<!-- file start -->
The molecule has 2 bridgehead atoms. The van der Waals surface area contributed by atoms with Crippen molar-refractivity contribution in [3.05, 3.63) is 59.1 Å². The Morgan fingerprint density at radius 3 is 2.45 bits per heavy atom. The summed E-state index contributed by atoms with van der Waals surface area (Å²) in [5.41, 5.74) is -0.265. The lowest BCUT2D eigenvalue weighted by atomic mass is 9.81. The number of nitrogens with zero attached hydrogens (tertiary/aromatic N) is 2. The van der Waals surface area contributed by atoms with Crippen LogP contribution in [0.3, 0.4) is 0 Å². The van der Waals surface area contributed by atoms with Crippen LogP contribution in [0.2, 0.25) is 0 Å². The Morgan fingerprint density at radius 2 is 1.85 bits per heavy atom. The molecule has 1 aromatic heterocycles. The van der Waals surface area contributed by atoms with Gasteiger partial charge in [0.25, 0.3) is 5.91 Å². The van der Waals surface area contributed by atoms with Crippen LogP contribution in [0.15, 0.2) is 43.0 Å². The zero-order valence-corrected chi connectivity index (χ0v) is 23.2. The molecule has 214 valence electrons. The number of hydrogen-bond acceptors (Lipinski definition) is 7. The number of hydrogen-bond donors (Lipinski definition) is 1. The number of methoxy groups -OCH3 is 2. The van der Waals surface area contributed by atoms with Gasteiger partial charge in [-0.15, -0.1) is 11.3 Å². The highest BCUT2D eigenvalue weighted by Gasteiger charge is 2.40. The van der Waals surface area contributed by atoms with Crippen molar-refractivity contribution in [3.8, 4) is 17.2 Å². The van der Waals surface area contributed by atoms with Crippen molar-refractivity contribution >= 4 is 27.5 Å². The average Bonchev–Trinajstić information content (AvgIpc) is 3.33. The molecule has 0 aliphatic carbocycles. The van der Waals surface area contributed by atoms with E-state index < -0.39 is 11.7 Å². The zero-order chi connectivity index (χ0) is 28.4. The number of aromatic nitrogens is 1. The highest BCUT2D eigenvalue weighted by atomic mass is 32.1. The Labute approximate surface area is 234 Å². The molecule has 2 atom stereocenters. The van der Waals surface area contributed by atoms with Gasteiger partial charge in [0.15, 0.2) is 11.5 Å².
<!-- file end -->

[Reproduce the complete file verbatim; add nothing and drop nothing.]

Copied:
The molecule has 2 bridgehead atoms. The van der Waals surface area contributed by atoms with Crippen molar-refractivity contribution in [3.05, 3.63) is 59.1 Å². The Morgan fingerprint density at radius 3 is 2.45 bits per heavy atom. The summed E-state index contributed by atoms with van der Waals surface area (Å²) in [5.41, 5.74) is -0.265. The lowest BCUT2D eigenvalue weighted by atomic mass is 9.81. The number of nitrogens with zero attached hydrogens (tertiary/aromatic N) is 2. The van der Waals surface area contributed by atoms with Crippen LogP contribution in [0.3, 0.4) is 0 Å². The van der Waals surface area contributed by atoms with Crippen LogP contribution in [0.2, 0.25) is 0 Å². The Morgan fingerprint density at radius 2 is 1.85 bits per heavy atom. The molecule has 1 aromatic heterocycles. The van der Waals surface area contributed by atoms with Gasteiger partial charge in [0.25, 0.3) is 5.91 Å². The van der Waals surface area contributed by atoms with Crippen LogP contribution in [0.15, 0.2) is 43.0 Å². The zero-order valence-corrected chi connectivity index (χ0v) is 23.2. The molecule has 214 valence electrons. The number of hydrogen-bond acceptors (Lipinski definition) is 7. The number of hydrogen-bond donors (Lipinski definition) is 1. The number of methoxy groups -OCH3 is 2. The van der Waals surface area contributed by atoms with Gasteiger partial charge in [-0.15, -0.1) is 11.3 Å². The highest BCUT2D eigenvalue weighted by Gasteiger charge is 2.40. The van der Waals surface area contributed by atoms with Crippen molar-refractivity contribution in [3.8, 4) is 17.2 Å². The van der Waals surface area contributed by atoms with Crippen molar-refractivity contribution >= 4 is 27.5 Å². The average Bonchev–Trinajstić information content (AvgIpc) is 3.33. The molecule has 0 aliphatic carbocycles. The van der Waals surface area contributed by atoms with E-state index < -0.39 is 11.7 Å². The zero-order chi connectivity index (χ0) is 28.4. The number of aromatic nitrogens is 1. The highest BCUT2D eigenvalue weighted by atomic mass is 32.1. The Labute approximate surface area is 234 Å². The molecule has 2 atom stereocenters. The van der Waals surface area contributed by atoms with Gasteiger partial charge in [0.15, 0.2) is 11.5 Å².